From Thanksgiving to the new year, patients with kidney failure in particular must be careful what and how much they eat. Holiday foods are replete with phosphorus, potassium, and sodium. Therefore, it takes some effort for kidney patients to be extra adherent to their renal diets. Here are some tips from one of our favorite renal dietitians on how to eat healthy year-round.
(1) Avoid Fad Diets
Avoid fad diets once and for all. They simply don’t work because there are no secrets or quick and easy answers to permanent weight loss. Here’s a prescription for weight loss that you can count on:
Cut back on your calories; and
It won’t be easy, and it’s not a quick fix, but you will lose weight if you stick to eating less and exercising more. Keep in mind that your weight gain didn’t happen overnight. It will take just as long to lose weight.
(2) Exercise Daily
Daily exercise helps to increase your longevity and energy level. Studies have shown that no matter how old you are, exercise can make you stronger and give you more energy. People on dialysis who exercise do more things, feel better, and have a greater sense of control over their lives. Start small with just 10-15 minutes by walking on a treadmill or in a shopping mall.
Join your local YMCA and work with a personal trainer who will teach you how to use the exercise equipment. Or try the water aerobics classes. It really doesn’t matter whether you walk or run… The point is to find something that you enjoy and will do everyday.
(3) Set Realistic Weight Loss Goals
Body weight that stays off in the long run initially looks like a loss of 1-2 pounds per week. After a while, you will hit a plateau where you will stop losing weight.
Don’t give up during this time! No matter how long this plateau lasts, it will eventually end, and you will start losing weight again.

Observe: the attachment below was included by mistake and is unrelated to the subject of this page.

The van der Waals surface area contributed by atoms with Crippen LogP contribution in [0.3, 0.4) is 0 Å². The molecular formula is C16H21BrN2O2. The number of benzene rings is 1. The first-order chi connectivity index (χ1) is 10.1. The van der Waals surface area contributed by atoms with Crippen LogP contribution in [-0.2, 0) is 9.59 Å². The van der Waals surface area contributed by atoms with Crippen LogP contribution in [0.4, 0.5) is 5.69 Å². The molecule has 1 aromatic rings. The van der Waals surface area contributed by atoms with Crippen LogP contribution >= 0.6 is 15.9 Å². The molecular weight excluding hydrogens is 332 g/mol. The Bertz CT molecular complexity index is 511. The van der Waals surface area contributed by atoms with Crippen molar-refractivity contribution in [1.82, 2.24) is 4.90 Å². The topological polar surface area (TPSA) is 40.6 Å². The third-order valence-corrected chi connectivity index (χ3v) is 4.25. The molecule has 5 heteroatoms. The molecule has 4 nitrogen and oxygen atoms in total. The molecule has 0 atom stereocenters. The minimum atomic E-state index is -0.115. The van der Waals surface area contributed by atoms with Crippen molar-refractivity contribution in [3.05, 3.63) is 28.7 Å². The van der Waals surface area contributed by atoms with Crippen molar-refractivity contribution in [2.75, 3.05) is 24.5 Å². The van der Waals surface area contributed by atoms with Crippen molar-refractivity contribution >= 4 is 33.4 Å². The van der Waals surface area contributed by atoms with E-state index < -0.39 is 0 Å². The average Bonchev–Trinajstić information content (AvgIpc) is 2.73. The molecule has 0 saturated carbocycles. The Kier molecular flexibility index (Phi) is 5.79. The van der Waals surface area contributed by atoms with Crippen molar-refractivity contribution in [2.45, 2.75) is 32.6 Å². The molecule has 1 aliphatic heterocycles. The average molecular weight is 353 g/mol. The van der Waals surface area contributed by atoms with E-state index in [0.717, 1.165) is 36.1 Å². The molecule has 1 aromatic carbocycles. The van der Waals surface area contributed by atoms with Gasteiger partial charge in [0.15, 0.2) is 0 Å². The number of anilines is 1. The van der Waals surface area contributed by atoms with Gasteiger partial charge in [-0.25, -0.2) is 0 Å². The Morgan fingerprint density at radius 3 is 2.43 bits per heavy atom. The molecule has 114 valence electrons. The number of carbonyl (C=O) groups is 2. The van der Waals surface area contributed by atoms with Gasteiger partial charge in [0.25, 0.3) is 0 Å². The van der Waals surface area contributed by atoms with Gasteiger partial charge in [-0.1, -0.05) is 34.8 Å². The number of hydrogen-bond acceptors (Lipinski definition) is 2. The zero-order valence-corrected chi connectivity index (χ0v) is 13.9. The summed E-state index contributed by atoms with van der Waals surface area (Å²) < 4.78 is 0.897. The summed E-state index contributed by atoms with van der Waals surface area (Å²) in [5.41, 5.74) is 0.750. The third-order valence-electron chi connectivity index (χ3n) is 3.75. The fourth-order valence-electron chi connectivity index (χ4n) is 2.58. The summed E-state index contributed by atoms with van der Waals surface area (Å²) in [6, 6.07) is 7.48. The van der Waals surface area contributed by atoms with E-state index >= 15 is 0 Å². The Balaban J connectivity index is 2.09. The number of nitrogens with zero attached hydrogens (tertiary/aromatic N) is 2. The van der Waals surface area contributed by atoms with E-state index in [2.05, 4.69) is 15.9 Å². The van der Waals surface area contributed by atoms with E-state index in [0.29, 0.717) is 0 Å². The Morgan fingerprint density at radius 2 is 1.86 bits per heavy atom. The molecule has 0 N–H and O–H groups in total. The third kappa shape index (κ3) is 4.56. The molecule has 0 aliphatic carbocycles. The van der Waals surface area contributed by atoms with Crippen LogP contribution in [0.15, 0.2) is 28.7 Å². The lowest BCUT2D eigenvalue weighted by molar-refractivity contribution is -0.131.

(4) Slow Down While Eating
It takes 20 minutes to send the signal that you’ve had enough to eat. What should you do?
Stop eating when you feel full. Walk away from the table feeling that you can eat a little bit more.
(5) Eat More Fiber
Fiber is important in promoting health and may help to reduce the risk of some chronic diseases. It helps in cancer prevention and controlling blood sugars in those with diabetes.
Fiber is easy to incorporate in the renal diet. Try substituting fresh fruit like apples with skin, blueberries, or strawberries instead of drinking fruit juice.
(6) Beware of Hidden Sodium Sources in Enhanced Meats
Enhanced meats are fresh or frozen and injected with water, salt, sodium phosphate solution, and other natural flavorings. Enhancers are injected into meats to preserve moisture and to make them more tender and flavorful.
Enhanced meats are found in fresh meat cases and freezer sections of almost all local grocery stores. Brands of meat can vary from store to store, so read the label carefully. The label may read: “This product is enhanced up to 10% with solution containing water, salt, and sodium phosphate.”
(7) Take Your Phosphate Binders
Keeping your phosphorus under control is an important part of managing bone disease or secondary hyperparathyroidism. Carry your phosphate binders with you wherever you go so you can take them with every meal and snack.
Keep extra binders at the homes of your friends and family. If you are not yet on dialysis, don’t forget to take your active vitamin D as prescribed by your doctor.
(8) Eat Your Allowed Fruits and Vegetables Daily
It’s easy to get all your fruits and veggies everyday. Try some of these ideas: add grated, shredded, or chopped vegetables–zucchini, carrots, summer squash–to meat loaf, leached mashed potatoes, poultry, pasta, and grain dishes. Add puree berries, apples or pears for a thick, sweet sauce on grilled or broiled seafood or poultry.
Use pureed fruit such as applesauce in place of about half the fat in recipes for pancakes or breads. For flavor, texture, and nutrients, blend in shredded zucchini, carrots, or dried fruits in casseroles or in breads.
(9) Avoid Overeating, and Never Skip Breakfast
To help keep that extra weight off, avoid overeating later in the day. Start off by eating a healthy breakfast.
Later in the day, you can even try a smaller portion of scrambled eggs with low sodium sausage or French toast. If you are on the run, grab a nutrition or cereal bar.
(10) Avoid Herbal Supplements
Never take any over-the-counter medications or herbal supplements/remedies unless you consult your physician or renal dietitian first.
Always remember that, while many herbal supplements may be safe for most people without renal disease, they may not be safe for you.
About the Author
Maria Karalis, MBA, RD, LDN, is a Nutrition Consultant and Writer and has worked in the nephrology field for over 17 years. She enjoys writing for healthcare professionals and people with chronic kidney disease (CKD) with one goal in mind: helping CKD patients live their life to the fullest. This article was originally published on the iKidney.com website, supported by Watson Pharma, Inc.
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